One Day University
Memorable Music Bundle
Seven of our most popular music classes – watch each one whenever you’d like!
$79 Non-Members | Only $39 for Members
Reminder: Members must be logged in with password to pay reduced price
Here’s What’s In The Bundle!
Bruce Springsteen: His Life, Music and Promise
Eric Alterman / Brooklyn College
Bruce Springsteen’s songs are renowned for the way they tell a story. This course will tell a story, as well: of a young man from a dysfunctional family who grew up half-Irish, half-Italian, far from affluence of any kind. In fact, he once observed he didn’t even know anyone who had ever been on an airplane. Years later, he will become arguably the greatest performer in the history of rock n’ roll, a symbol of working-class America (while earning hundreds of millions of dollars), and a much sought-after endorser of presidential candidates. We will examine Springsteen’s music and his role in America’s cultural history and attempt to find, in his inspirational story, clues to what has made him the powerful and unique cultural force he has become.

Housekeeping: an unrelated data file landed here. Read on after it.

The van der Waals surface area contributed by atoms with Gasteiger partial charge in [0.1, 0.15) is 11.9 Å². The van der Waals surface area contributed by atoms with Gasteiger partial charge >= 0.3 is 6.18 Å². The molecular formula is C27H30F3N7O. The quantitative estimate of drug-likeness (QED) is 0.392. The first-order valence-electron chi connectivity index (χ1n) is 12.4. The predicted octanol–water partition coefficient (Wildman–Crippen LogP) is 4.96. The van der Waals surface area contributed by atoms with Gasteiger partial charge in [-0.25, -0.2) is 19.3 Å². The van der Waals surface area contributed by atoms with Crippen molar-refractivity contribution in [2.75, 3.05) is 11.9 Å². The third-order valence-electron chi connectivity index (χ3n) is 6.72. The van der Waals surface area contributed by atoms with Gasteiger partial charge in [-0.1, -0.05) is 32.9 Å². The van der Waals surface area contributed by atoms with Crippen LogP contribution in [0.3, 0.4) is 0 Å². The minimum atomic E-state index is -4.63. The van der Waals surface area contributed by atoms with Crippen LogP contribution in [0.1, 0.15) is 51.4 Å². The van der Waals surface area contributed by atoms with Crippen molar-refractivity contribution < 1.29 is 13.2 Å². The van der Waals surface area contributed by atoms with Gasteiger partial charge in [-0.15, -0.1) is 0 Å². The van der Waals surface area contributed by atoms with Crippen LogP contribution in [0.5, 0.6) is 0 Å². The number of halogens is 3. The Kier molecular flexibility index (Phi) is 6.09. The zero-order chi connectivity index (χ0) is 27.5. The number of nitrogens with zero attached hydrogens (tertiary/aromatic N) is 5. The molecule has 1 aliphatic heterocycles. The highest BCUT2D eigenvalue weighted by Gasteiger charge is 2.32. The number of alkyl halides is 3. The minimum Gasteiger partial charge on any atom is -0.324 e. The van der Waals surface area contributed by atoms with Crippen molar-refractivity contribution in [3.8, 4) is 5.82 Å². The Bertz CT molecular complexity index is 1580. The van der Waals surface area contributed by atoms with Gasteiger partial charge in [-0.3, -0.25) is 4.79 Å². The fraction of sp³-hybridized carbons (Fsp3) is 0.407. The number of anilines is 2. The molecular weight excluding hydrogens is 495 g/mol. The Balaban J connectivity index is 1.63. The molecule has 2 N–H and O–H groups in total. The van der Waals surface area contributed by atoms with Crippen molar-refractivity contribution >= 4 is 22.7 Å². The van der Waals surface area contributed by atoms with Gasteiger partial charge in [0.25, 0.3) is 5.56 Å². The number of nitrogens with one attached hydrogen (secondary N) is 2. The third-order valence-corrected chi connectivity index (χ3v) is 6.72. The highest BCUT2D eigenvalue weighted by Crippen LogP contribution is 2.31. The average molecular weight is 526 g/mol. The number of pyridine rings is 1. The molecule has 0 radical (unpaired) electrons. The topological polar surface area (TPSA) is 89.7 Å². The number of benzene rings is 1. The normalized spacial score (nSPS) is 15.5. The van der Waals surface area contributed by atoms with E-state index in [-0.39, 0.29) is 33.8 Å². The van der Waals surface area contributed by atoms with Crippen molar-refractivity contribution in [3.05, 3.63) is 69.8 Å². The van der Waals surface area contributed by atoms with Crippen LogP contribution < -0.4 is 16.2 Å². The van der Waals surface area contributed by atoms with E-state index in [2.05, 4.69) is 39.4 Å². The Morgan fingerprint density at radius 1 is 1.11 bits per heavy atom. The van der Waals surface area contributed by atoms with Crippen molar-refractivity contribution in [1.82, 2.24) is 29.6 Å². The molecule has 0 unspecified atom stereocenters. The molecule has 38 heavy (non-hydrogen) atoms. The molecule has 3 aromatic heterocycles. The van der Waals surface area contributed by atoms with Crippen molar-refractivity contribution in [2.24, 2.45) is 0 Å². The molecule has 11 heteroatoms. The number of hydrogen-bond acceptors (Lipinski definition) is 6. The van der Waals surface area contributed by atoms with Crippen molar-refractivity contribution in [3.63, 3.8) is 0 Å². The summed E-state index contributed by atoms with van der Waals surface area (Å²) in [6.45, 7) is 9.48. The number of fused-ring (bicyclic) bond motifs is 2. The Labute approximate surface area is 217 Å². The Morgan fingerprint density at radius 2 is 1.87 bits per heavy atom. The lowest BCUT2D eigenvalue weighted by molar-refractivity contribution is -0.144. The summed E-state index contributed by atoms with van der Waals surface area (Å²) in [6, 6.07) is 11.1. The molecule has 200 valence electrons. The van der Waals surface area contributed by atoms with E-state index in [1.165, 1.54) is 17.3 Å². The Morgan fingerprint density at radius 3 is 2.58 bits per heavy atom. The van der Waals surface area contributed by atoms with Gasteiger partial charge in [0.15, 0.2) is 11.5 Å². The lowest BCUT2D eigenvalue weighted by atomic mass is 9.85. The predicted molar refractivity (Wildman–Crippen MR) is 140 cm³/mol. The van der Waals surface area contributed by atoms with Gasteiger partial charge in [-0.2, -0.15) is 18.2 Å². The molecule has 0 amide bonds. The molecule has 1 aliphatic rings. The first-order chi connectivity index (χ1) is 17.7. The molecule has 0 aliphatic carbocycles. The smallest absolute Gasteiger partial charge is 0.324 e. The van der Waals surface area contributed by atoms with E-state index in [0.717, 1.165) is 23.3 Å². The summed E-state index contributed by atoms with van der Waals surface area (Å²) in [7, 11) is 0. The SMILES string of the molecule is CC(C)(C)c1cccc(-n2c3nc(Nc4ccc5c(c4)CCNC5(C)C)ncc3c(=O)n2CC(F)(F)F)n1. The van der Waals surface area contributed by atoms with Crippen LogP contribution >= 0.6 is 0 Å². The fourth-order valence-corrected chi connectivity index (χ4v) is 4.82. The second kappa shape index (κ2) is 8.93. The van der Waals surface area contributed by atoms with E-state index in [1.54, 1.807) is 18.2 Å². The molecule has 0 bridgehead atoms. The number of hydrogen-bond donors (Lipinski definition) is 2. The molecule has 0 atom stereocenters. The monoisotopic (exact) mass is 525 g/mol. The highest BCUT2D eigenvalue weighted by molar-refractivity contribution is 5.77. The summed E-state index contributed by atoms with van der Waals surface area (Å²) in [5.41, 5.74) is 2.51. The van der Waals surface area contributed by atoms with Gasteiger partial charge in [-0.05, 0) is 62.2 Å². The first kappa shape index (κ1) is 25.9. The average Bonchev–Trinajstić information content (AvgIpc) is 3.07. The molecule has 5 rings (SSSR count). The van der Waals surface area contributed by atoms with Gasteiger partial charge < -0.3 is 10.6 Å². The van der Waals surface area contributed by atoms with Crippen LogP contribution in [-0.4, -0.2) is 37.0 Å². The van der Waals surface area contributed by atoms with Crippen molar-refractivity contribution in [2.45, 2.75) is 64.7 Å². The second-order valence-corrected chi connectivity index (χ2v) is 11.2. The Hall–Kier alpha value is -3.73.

Beethoven’s Ninth Symphony: The Story Behind the Masterpiece
Thomas Kelly / Harvard University
Professor Kelly will present a brief taste of his popular Harvard course, “First Nights.” We’ll begin in 1814 Vienna, using pictures and sound to recapture the first performance of Beethoven’s Ninth Symphony – perhaps the best-known piece of classical music. This talk will let us in on some things that Beethoven’s audience knew about, and it may change the way we listen to a favorite (or a new) piece of music.
Buddy Holly and the Day the Music Died
William McKeen / Boston University